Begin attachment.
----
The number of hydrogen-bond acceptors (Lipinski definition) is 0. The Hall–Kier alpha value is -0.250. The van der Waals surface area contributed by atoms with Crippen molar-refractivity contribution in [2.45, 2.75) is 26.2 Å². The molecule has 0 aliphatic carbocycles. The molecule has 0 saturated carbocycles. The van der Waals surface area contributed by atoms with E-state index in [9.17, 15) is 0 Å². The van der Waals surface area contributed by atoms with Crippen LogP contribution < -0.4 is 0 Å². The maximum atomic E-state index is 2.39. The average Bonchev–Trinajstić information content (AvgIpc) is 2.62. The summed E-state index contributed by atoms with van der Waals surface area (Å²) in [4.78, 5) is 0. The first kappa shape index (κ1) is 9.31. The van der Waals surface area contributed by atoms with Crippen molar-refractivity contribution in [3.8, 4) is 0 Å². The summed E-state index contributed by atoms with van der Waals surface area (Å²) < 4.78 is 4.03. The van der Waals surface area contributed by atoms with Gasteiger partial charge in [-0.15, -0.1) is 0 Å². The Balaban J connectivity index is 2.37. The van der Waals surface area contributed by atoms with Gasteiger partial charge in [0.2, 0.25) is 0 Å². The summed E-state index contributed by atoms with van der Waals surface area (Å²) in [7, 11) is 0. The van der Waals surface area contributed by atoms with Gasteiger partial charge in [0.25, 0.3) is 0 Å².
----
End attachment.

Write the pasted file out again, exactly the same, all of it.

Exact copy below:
The number of hydrogen-bond acceptors (Lipinski definition) is 0. The Hall–Kier alpha value is -0.250. The van der Waals surface area contributed by atoms with Crippen molar-refractivity contribution in [2.45, 2.75) is 26.2 Å². The molecule has 0 aliphatic carbocycles. The molecule has 0 saturated carbocycles. The van der Waals surface area contributed by atoms with E-state index in [9.17, 15) is 0 Å². The van der Waals surface area contributed by atoms with Crippen LogP contribution < -0.4 is 0 Å². The maximum atomic E-state index is 2.39. The average Bonchev–Trinajstić information content (AvgIpc) is 2.62. The summed E-state index contributed by atoms with van der Waals surface area (Å²) in [4.78, 5) is 0. The first kappa shape index (κ1) is 9.31. The van der Waals surface area contributed by atoms with Crippen molar-refractivity contribution in [3.8, 4) is 0 Å². The summed E-state index contributed by atoms with van der Waals surface area (Å²) < 4.78 is 4.03. The van der Waals surface area contributed by atoms with Gasteiger partial charge in [-0.15, -0.1) is 0 Å². The Balaban J connectivity index is 2.37. The van der Waals surface area contributed by atoms with Gasteiger partial charge in [0.2, 0.25) is 0 Å². The summed E-state index contributed by atoms with van der Waals surface area (Å²) in [7, 11) is 0. The van der Waals surface area contributed by atoms with Gasteiger partial charge in [0.25, 0.3) is 0 Å².